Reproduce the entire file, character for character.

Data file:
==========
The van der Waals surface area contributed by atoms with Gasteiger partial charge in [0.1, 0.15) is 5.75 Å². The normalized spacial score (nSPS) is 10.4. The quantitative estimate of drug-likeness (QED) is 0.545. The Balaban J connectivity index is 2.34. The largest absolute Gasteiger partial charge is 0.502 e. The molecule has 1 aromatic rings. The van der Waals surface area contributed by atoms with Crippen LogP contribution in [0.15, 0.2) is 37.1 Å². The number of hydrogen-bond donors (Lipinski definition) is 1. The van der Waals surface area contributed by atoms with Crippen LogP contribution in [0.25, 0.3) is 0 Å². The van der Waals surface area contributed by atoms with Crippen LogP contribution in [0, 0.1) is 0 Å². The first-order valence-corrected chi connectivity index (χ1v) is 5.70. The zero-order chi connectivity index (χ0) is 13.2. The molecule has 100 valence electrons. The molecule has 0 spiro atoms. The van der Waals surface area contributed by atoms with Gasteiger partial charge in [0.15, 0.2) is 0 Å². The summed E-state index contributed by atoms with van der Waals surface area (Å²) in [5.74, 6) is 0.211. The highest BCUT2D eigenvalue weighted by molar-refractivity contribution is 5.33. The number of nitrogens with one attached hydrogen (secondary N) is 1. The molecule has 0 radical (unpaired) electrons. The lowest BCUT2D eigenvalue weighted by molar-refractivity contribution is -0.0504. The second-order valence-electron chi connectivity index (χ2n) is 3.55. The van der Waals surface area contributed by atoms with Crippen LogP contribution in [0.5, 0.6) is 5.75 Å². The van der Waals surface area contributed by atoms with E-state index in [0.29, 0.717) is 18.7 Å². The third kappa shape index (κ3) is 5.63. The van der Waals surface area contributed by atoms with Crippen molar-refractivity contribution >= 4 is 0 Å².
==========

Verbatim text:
The van der Waals surface area contributed by atoms with Gasteiger partial charge in [0.1, 0.15) is 5.75 Å². The normalized spacial score (nSPS) is 10.4. The quantitative estimate of drug-likeness (QED) is 0.545. The Balaban J connectivity index is 2.34. The largest absolute Gasteiger partial charge is 0.502 e. The molecule has 1 aromatic rings. The van der Waals surface area contributed by atoms with Crippen LogP contribution in [0.15, 0.2) is 37.1 Å². The number of hydrogen-bond donors (Lipinski definition) is 1. The van der Waals surface area contributed by atoms with Crippen LogP contribution in [0.25, 0.3) is 0 Å². The van der Waals surface area contributed by atoms with Crippen LogP contribution in [0, 0.1) is 0 Å². The first-order valence-corrected chi connectivity index (χ1v) is 5.70. The zero-order chi connectivity index (χ0) is 13.2. The molecule has 100 valence electrons. The molecule has 0 spiro atoms. The van der Waals surface area contributed by atoms with Gasteiger partial charge in [0.15, 0.2) is 0 Å². The summed E-state index contributed by atoms with van der Waals surface area (Å²) in [5.74, 6) is 0.211. The highest BCUT2D eigenvalue weighted by molar-refractivity contribution is 5.33. The number of nitrogens with one attached hydrogen (secondary N) is 1. The molecule has 0 radical (unpaired) electrons. The lowest BCUT2D eigenvalue weighted by molar-refractivity contribution is -0.0504. The second-order valence-electron chi connectivity index (χ2n) is 3.55. The van der Waals surface area contributed by atoms with Crippen LogP contribution in [0.5, 0.6) is 5.75 Å². The van der Waals surface area contributed by atoms with E-state index in [0.29, 0.717) is 18.7 Å². The third kappa shape index (κ3) is 5.63. The van der Waals surface area contributed by atoms with Crippen molar-refractivity contribution >= 4 is 0 Å².